April 4 – Day Four: ruminations on passion (& an “easter egg”)

Today I saw a friend perform in a musical version of Christ’s Passion.  It was an amateur production, with all the accompanying issues.  (As an actor he makes a great poet: I only hope he’s not upset by today’s offering…)  It was the second time I’ve seen it.  He is my friend & I want to support him, even if I don’t share his convictions.  But the darkness of the theatre, & the ample moments of downtime, allowed for many chances to reflect, to think, to meditate, to nap.)  

& I chose to think about perhaps my favourite disciple — after Thomas, who I rightly slag off in today’s poem — the one I believe has been most maligned, misunderstood, & misportrayed.  That is of course, the Kissing Disciple, Judas.  

Sadly I feel this is my least successful effort of the month to date.  But the idea of NaPoWriMo is to challenge oneself & create work one might not normally attempt.  Maybe it’ll look better in a week or two, with some distance behind it.

Your “easter egg” is not one you have to search too hard for – it’s just at the bottom of this post … as a second bonus poem.  (Does this give me a credit for tomorrow?)

 

Two Versions of The Cross

 

1.

The Disciple Whom Jesus Loved

“It were better for him never to have been born”

the thing most Christians miss is Judas had the hardest job
they lavish love on that snivelling denier, Peter so-called Rock
or poor Thomas & his doubts (understandable, but inexcusable)
leaving the red-haired BFF to swing forever weighted by silver.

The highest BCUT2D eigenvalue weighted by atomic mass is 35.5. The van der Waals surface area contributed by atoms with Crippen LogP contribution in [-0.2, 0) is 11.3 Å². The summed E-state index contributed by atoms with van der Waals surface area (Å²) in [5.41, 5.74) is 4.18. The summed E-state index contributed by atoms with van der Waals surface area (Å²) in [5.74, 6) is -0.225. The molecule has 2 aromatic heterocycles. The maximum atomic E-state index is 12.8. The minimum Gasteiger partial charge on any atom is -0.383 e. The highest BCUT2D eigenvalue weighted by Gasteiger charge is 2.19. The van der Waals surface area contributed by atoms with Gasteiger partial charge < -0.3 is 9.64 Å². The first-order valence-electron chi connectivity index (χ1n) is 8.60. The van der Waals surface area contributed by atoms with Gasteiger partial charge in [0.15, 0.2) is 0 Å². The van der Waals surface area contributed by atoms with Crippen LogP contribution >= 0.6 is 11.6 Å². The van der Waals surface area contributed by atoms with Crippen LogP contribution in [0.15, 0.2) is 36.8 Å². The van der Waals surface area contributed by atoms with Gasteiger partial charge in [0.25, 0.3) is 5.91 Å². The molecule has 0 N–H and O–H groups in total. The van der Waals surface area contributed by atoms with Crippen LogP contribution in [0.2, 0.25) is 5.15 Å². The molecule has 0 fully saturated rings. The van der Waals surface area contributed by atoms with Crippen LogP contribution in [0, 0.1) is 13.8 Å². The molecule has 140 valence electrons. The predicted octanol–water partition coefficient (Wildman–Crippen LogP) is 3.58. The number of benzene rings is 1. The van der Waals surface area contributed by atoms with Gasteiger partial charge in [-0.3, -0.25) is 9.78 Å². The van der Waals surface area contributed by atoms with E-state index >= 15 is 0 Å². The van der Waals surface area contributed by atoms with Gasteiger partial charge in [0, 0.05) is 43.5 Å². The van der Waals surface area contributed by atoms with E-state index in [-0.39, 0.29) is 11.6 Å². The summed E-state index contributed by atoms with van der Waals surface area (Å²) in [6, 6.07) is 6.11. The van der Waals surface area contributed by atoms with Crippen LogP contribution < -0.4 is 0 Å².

it’s easy to paint Jesus White & Judas Black, crudely simplifying
perhaps the most complex decision ever made by man: betray
or believe in the impossible — in return from death. who among
us can act correctly not knowing the consequences of choice?

the argument: Peter didn’t know the plan, but what if Judas
did — if the motivation was to accomplish Christ’s mission
then Judas is the catalyst for the event which (allegedly) saves
humanity — by sacrificing the man that clothed eternal life.

the truth then, or at least this one possible version of it
is your, my, our salvation (real, wishful or delusional)
is built upon one man’s not actually a betrayal. a man
who may, have been the truest bravest disciple of all

 

*****

 

Copy_of_el_beso_de_Judas

Image:  Copy_of_el_beso_de_Judas

 

2.

A Review in Free Verse of a Musical Version of Christ’s Passion

From a practitioner’s perspective, it was hard to appreciate:

The multiple missed lighting spots.
Stilted movements. Stilted frozen tableaus
Strange forced perspective flats of the room
where the last (Escher-esque) supper was held.
Repeated use of downstage hands to mask faces
wildly gesticulating arms & finger pointing
as the only way to communicate emotion.
Stepping forward to deliver a line,
then returning with a snap to their ranks.
The pristinely clean costume shop clothes
(Pilate’s crushed velvet robes were a cack).
The perfectly timed too quick sound cues
(the impatient cock had already crowed
before Peter had denied three times).
Corny dialogue, poorly delivered.
Corny lyrics, not poorly delivered
surprisingly sang with a strange naive beauty
by far the most emotive element of the show.
Over-produced synthesiser-rich faux-pop score
Although lines like: He’s no messiah. He’s a lunatic, a liar &
Jesus remember me when you come (come) ((come)) into your kingdom
are memorable for the wrong reasons.
Thankfully though Mary Mag was a hottie
(as she should be), although some colour blind
casting might have helped. Poor Asian Judas
& Asian Pilate opposite a dull whitebread Aryan Jesus
who he seemed to spend almost as long
up on the cross as he did 2000 years ago.

One can’t fault the cast’s earnestness,
nor their conviction, nor even their faith
none of which I share. All seemed pleased
& the audience full of school children bussed in
from religious schools, all seemed impressed.

However,
the thing that sticks with me the most:
is the primary school boy who said in a whisper
to his mate: his heart’s still beating

 

Tableau

 

Wrestling in Front of Escher’s Supper Room.   image: moi

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